Now that Dig Greater Manchester is really underway we’ve just finished the first phase of the schools programme in Wigan. This involved a week travelling around Wigan giving class visits to all 10 schools that have signed up to take part in the Etherstone Hall evaluation. It was a great week and a fabulous opportunity for the pupils to get to know Sarah (educational archaeologist) and find out about what would be happening on site.
Each school had an hour-long visit which introduced archaeology and the history of the site itself. The age and knowledge range of the students varied wildly but they all had a fairly good idea of what archaeology is. The sessions were great fun and included a mixture of activities and discussion. Each one started with the question ‘who knows what an archaeologist does?’ which brought up all sorts of answers! After discussing what archaeologists do and where they dig we got stuck into some rubbish sorting games. These were designed to get the students thinking about what sort of things may be found on a dig and what these things can tell us about the people who dropped them. As you can imagine the reaction to bags of (clean!) rubbish with things like old shoes and banana skins in was quite interesting!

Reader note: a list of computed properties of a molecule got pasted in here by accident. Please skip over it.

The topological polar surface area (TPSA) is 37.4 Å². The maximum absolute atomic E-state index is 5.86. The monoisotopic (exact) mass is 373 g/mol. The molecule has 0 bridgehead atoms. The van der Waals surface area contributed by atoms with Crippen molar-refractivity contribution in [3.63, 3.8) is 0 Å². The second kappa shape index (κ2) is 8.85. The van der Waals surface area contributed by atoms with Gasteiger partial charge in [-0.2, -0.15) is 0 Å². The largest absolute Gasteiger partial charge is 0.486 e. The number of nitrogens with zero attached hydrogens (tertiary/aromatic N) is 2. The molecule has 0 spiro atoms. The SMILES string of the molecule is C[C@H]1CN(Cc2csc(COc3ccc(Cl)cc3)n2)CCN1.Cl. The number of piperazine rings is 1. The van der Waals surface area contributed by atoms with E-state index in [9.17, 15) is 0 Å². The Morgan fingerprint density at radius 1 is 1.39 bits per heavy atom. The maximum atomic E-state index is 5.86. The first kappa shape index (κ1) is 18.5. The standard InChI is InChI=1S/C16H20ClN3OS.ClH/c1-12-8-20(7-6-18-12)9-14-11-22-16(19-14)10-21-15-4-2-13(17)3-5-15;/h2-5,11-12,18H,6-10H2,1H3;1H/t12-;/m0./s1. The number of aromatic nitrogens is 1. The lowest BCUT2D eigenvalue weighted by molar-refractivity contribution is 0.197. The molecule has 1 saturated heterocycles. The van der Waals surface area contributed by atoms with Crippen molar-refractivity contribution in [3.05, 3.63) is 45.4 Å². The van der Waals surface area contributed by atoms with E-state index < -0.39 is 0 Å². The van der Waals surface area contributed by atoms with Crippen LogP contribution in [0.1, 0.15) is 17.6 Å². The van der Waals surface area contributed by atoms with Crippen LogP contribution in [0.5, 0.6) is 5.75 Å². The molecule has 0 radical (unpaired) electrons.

The sessions also included some map reading to illustrate how archaeologists find the sites they are going to dig (we’re not psychic as some of the younger pupils thought!). We concentrated on maps of Etherstone Hall and the children were asked to look for familiar symbols and taught about those that they didn’t recognise. The final activity of the sessions was ‘What’s that for’ a chance to try out the tools that will be used on site and work out what they’re used for. This was an important activity to help the students feel a little more confident about what they’ll be doing on site rather than like fish out of water.
The class visits really highlighted just how much interest there is amongst both teachers and students for archaeology. Every class was asked ‘who is excited about going digging?’ and without exception the answer from everyone was always ‘I am!!’. This overwhelming enthusiasm seems to stem not only from the archaeology itself but also from the opportunity to try something new and different and get out of the classroom. We’re hoping that the skills the students will learn can be applied to all sorts of areas both as part of their school work (interpretation, analysis) and in life in general (confidence, communication), and of course inspire a new generation of budding archaeologists!